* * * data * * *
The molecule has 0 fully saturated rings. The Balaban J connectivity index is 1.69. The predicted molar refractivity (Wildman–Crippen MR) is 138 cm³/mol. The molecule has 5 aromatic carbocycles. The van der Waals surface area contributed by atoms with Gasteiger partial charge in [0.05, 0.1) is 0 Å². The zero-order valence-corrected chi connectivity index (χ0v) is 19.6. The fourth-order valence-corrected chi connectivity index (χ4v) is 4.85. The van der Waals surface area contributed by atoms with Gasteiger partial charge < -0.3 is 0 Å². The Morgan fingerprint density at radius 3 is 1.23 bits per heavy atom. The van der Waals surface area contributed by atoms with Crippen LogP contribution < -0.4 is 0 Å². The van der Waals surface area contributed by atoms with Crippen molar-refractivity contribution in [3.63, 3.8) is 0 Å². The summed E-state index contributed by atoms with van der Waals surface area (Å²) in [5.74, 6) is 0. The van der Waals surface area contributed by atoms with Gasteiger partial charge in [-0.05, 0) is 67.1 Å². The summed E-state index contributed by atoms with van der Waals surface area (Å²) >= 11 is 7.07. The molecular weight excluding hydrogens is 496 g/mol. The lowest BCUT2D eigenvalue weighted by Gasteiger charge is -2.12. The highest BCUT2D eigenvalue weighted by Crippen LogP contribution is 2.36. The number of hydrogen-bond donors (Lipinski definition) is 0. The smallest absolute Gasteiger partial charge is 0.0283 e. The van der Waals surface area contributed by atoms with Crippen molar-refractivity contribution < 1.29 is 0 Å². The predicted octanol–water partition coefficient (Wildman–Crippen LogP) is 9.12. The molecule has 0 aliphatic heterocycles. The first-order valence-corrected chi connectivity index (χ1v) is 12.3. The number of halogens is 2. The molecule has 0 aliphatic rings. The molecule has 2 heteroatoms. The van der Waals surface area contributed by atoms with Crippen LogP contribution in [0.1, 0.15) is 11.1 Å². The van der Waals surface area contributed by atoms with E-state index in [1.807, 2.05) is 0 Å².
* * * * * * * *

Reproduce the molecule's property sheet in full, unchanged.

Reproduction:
The molecule has 0 fully saturated rings. The Balaban J connectivity index is 1.69. The predicted molar refractivity (Wildman–Crippen MR) is 138 cm³/mol. The molecule has 5 aromatic carbocycles. The van der Waals surface area contributed by atoms with Gasteiger partial charge in [0.05, 0.1) is 0 Å². The zero-order valence-corrected chi connectivity index (χ0v) is 19.6. The fourth-order valence-corrected chi connectivity index (χ4v) is 4.85. The van der Waals surface area contributed by atoms with Gasteiger partial charge < -0.3 is 0 Å². The Morgan fingerprint density at radius 3 is 1.23 bits per heavy atom. The van der Waals surface area contributed by atoms with Crippen LogP contribution < -0.4 is 0 Å². The van der Waals surface area contributed by atoms with Crippen molar-refractivity contribution in [3.63, 3.8) is 0 Å². The summed E-state index contributed by atoms with van der Waals surface area (Å²) in [5.74, 6) is 0. The van der Waals surface area contributed by atoms with Gasteiger partial charge in [-0.05, 0) is 67.1 Å². The summed E-state index contributed by atoms with van der Waals surface area (Å²) >= 11 is 7.07. The molecular weight excluding hydrogens is 496 g/mol. The lowest BCUT2D eigenvalue weighted by Gasteiger charge is -2.12. The highest BCUT2D eigenvalue weighted by Crippen LogP contribution is 2.36. The number of hydrogen-bond donors (Lipinski definition) is 0. The smallest absolute Gasteiger partial charge is 0.0283 e. The van der Waals surface area contributed by atoms with Crippen molar-refractivity contribution < 1.29 is 0 Å². The predicted octanol–water partition coefficient (Wildman–Crippen LogP) is 9.12. The molecule has 0 aliphatic heterocycles. The first-order valence-corrected chi connectivity index (χ1v) is 12.3. The number of halogens is 2. The molecule has 0 aliphatic rings. The molecule has 2 heteroatoms. The van der Waals surface area contributed by atoms with Crippen LogP contribution in [0.1, 0.15) is 11.1 Å². The van der Waals surface area contributed by atoms with E-state index in [1.807, 2.05) is 0 Å².